‘Staying inside not easy’ - Laalee says inner-city realities make it hard to observe COVID rules
Numerous videos showing residents of inner-city communities across the Corporate Area blatantly violating the curfew order imposed by the Government have gone viral over the past few weeks.
People in these communities have been subjected to harsh criticisms from the public. But at least one dancehall artiste believes the public should try to understand the realities these residents face before lashing out and casting judgement.
A product of the inner city, dancehall artiste Laalee says while he is not making any excuses for some of the crass behaviour displayed in the viral videos, he knows that the last thing people want to do is be disobedient.
"Me did feel a way when me see some a di videos, especially the one with the man disrespecting the prime minister. That was just uncalled for, and me know people a guh judge everybody from the ghetto and say a so all a we behave, which is not true, because yuh have people weh really take this thing serious," he said.
"But with that said, these people are living in some conditions that are not ideal and so staying inside, all day, every day, has become tormenting for most. Imagine sharing living space with 10 other people with, sometimes, no light, and, most times, no water? That hard, enuh. Most people inna di ghetto nuh have work, a hustle dem hustle on the streets, so when dem can't do that, dem hungry; and dem affi go lock down for most of the day on top of that?"
"I want the prime minister or any other official come in a one a dem ghetto yah and spend if a even two full days a live under these conditions, me guarantee him will understand why people nuh wah stay in," Laalee said.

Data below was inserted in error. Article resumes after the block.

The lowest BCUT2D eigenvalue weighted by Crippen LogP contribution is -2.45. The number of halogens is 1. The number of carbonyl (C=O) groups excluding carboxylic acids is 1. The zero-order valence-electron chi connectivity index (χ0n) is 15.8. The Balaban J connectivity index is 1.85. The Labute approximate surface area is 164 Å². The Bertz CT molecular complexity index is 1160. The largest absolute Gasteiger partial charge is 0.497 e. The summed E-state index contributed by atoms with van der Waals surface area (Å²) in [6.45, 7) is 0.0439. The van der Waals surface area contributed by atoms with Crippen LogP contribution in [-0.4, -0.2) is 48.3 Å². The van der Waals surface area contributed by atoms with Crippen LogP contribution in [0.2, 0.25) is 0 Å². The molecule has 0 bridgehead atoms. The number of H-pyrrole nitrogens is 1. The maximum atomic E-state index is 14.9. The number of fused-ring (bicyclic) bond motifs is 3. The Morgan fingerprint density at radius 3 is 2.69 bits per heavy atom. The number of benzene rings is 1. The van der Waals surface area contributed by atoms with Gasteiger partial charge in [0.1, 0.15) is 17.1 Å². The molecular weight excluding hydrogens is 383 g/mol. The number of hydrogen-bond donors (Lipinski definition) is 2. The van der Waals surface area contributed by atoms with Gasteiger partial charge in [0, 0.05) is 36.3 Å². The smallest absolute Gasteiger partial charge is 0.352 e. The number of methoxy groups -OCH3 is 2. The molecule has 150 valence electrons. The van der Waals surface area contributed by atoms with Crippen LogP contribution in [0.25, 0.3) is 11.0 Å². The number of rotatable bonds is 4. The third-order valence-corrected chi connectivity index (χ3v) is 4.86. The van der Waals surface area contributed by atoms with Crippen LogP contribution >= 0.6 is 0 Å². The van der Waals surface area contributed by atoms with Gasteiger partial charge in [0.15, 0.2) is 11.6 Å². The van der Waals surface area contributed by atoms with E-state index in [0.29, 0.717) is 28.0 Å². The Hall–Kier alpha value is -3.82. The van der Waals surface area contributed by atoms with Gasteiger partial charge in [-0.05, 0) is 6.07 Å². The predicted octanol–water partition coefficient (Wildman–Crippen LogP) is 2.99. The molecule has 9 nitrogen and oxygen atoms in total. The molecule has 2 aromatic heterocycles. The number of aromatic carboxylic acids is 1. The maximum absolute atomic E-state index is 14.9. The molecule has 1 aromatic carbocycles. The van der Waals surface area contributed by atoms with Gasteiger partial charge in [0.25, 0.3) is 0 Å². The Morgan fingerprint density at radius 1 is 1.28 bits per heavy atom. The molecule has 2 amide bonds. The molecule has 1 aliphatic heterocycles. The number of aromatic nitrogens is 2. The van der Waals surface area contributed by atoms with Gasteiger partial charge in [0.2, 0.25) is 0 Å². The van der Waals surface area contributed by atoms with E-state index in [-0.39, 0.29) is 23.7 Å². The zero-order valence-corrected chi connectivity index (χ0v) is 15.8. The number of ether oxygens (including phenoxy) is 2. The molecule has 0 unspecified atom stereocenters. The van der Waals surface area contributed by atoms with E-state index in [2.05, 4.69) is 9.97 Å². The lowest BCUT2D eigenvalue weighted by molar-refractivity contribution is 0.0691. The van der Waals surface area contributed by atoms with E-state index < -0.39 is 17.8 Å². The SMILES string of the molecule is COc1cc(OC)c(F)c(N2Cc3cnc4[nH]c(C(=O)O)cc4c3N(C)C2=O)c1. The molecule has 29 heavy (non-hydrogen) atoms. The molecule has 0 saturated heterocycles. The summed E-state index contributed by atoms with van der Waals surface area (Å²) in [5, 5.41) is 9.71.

Several inner-city areas
Prime Minister Andrew Holness represents the constituency of West Central St Andrew, which is made up of several inner-city areas, and Laalee hails from the community of Jones Town, one of Kington's toughest neighbourhoods.
The entertainer said that "It is not that they don't want to" abide by curfew orders in particular, but many inner-city residents are "just not comfortable".
"What make things even worse is dat dem people yah nuh used to this kind of dominance. Dem used to living by dem own rules, but as much as yuh see the videos, me can tell yuh say people start hear now."
Laalee said that most persons in the inner city have been observing the curfew and social-distancing rules that have been imposed to keep them safe from the deadly coronavirus.
"More and more people start realise say the prime minister and the police a do dem best fi make sure dem safe, so it a get better. I just wish that before the lockdown some things did put in place fi make sure the people comfortable, so dem nuh affi deh outside. Things like running water inna yuh yard make a big difference between you staying inside and going out," he said.